• A space is BCP$$_0^{+,uni}$$ (respectively, BCP$$_0^{-,uni}$$) if it is uniformly BCP$$_0^+$$ (resp. BCP$$_0^-$$); that is, if there is a specific function $$A\mapsto B$$ witnessing the relevant property when we take $$\mathfrak{S}$$ to be the range of this function. (Since we're not assuming choice, this isn't a trivial addition.)

Finally, there is an asymmetry between $$+$$ and $$-$$ here, regarding topological equivalence. Given a generator $$\rho$$, let $$A_{ext(\rho)}=\{f:\exists h\in A(\rho(f)=\rho(h))\}$$ be the "extensional closure" of $$A\subseteq\omega^\omega$$. Then if $$A$$ fails to cover $$g$$, so will $$A_{ext(\rho)}$$, and clearly $$A_{ext(\rho)}\supseteq A$$; thus, "extensionality is free" as far as BCP$$_0^-$$ is concerned. However, this is a serious issue for BCP$$_0^+$$: since we want to wind up with a subcover as opposed to a supernoncover, we can't freely pass from $$A$$ to $$A_{ext(\rho)}$$, and so the problem of finding a simple subcover of $$g$$ could be much harder for $$A$$ than for $$A_{ext(\rho)}$$. This seems somewhat artificial; to get around this, it may be more natural to consider the following:

• A space is BCP$$_0^{+/ext}$$ (respectively, BCP$$_0^{+/ext,uni}$$) if it has a generator $$\rho$$ witnessing BCP$$_0^+$$ (resp., BCP$$_0^{+,uni}$$) restricted to sets satisfying $$A=A_{ext(\rho)}$$.

Of course, we could apply the same restriction to the "$$-$$-notions," but as noted above this wouldn't change anything. Meanwhile, I'm keeping the non-extensional notions in mind since it's not actually clear to me that the "noise" we throw away by restricting attention to extensionally-closed covers is actually uninteresting.

The broad question I'm trying to answer here is, which spaces have these various properties? On reflection I think this is far too broad, hence the more specific focus above.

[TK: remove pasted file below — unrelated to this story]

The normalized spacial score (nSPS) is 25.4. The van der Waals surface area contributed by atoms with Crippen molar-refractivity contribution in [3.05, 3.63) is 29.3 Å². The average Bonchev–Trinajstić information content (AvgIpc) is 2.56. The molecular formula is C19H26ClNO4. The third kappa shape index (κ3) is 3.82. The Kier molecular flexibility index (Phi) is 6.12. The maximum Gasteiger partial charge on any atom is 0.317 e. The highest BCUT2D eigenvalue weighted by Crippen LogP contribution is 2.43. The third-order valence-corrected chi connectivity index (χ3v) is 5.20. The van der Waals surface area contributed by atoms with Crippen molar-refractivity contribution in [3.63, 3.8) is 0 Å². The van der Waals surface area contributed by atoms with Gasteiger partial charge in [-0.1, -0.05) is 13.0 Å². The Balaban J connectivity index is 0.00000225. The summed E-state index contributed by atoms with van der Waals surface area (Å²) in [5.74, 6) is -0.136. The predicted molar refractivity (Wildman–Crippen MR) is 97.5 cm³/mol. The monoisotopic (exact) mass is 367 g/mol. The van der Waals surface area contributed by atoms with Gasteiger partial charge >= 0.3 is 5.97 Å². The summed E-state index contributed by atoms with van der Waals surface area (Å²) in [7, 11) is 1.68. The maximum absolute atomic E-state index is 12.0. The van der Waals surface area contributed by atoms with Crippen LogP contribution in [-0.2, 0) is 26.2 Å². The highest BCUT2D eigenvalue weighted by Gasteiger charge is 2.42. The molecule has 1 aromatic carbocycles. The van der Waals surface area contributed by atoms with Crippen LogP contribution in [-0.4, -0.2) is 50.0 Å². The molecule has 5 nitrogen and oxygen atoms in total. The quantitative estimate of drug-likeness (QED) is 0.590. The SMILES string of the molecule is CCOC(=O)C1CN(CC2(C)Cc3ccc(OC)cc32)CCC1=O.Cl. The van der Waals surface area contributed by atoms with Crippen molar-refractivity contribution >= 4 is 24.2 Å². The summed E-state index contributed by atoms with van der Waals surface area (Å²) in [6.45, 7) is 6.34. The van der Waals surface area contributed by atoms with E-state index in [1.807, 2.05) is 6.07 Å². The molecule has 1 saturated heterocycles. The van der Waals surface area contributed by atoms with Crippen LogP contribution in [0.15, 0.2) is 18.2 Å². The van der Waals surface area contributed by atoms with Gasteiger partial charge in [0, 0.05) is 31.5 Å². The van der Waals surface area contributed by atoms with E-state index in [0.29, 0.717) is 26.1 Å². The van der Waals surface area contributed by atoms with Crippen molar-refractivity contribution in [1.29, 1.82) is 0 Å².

## Coda

Let me end by mentioning a couple facts motivating said specific focus:

First of all, it's easy to see that any second-countable space is BCP$$_0^+$$, and that any space with a base of compact sets is BCP$$^+_0$$. However, to get BCP$$_0^+$$ the latter doesn't obviously suffice, and we need instead a well-orderable base of compact sets. It's also, interestingly, not clear to me that if one generator witnesses BCP$$_0^+$$ then every generator witnesses BCP$$_0^+$$. By contrast, BCP$$_0^-$$ is generator-invariant (as is BCP$$_0^{-,uni}$$): if $$\rho$$ witnesses BCP$$_0^-$$, $$\rho'$$ is another generator, and $$A$$ covers $$g$$ in the sense of $$\rho$$, then $$t(A):=\{f: \rho'(f)\subseteq \bigcup_{g\in A}\rho(g)\}$$ also, and the map $$t$$ being nicely definable we also get that $$\rho'$$ witnesses BCP$$_0^{-,uni}$$ if $$\rho$$ does.

BCP$$_0^-$$ alone seems a very weak property: it is implied by the existence of a base $$\rho$$ such that $$\{\{f: x\in\rho(f)\}: x\in X\}$$ has bounded Wadge degree (more simply: has cardinality at most continuum), and is equivalent to that under the further assumption of $$T_1$$. (But $$T_1$$-ness is necessary for this equivalence: consider the topology on $$\mathcal{P}(\omega^\omega)$$ generated by $$\{\{S\subseteq\omega^\omega\}:x\in\omega^\omega\}$$.)

The interesting example is BCP$$_0^{-,uni}$$. Say that a generator is open-pointed if for each point $$x$$ the set $$\{f\in dom(\rho): x\in\rho(f)\}$$ is open in $$dom(\rho)$$. Then any s pace with an open-pointed generator has BCP$$_0^{-,uni}$$: $$A$$ covers $$g$$ iff (WLOG assuming $$A\subseteq dom(\rho)$$) $$cl(A)\cap dom(\rho)$$ covers $$g$$. To prove this we just need to show that any $$f\in cl(A)\cap dom(\rho)\setminus A$$ "adds no new points," and this follows immediately from open-pointedness property: if $$x\in\rho(f)$$, then $$x\in\rho(g)$$ for some $$g\in A$$ since $$f$$ is in the closure of $$A$$. Note that we can't obviously replace "open" with "Borel." So BCP$$_0^{-,uni}$$ actually looks at the

So the situation we're left with is that BCP$$_0^+$$ is odd enough that I really have no idea what it looks like in any nontrivial sense, and BCP$$_0^{-,uni}$$ actually has something apparently interesting going on but it seems unlikely to give a full characterization.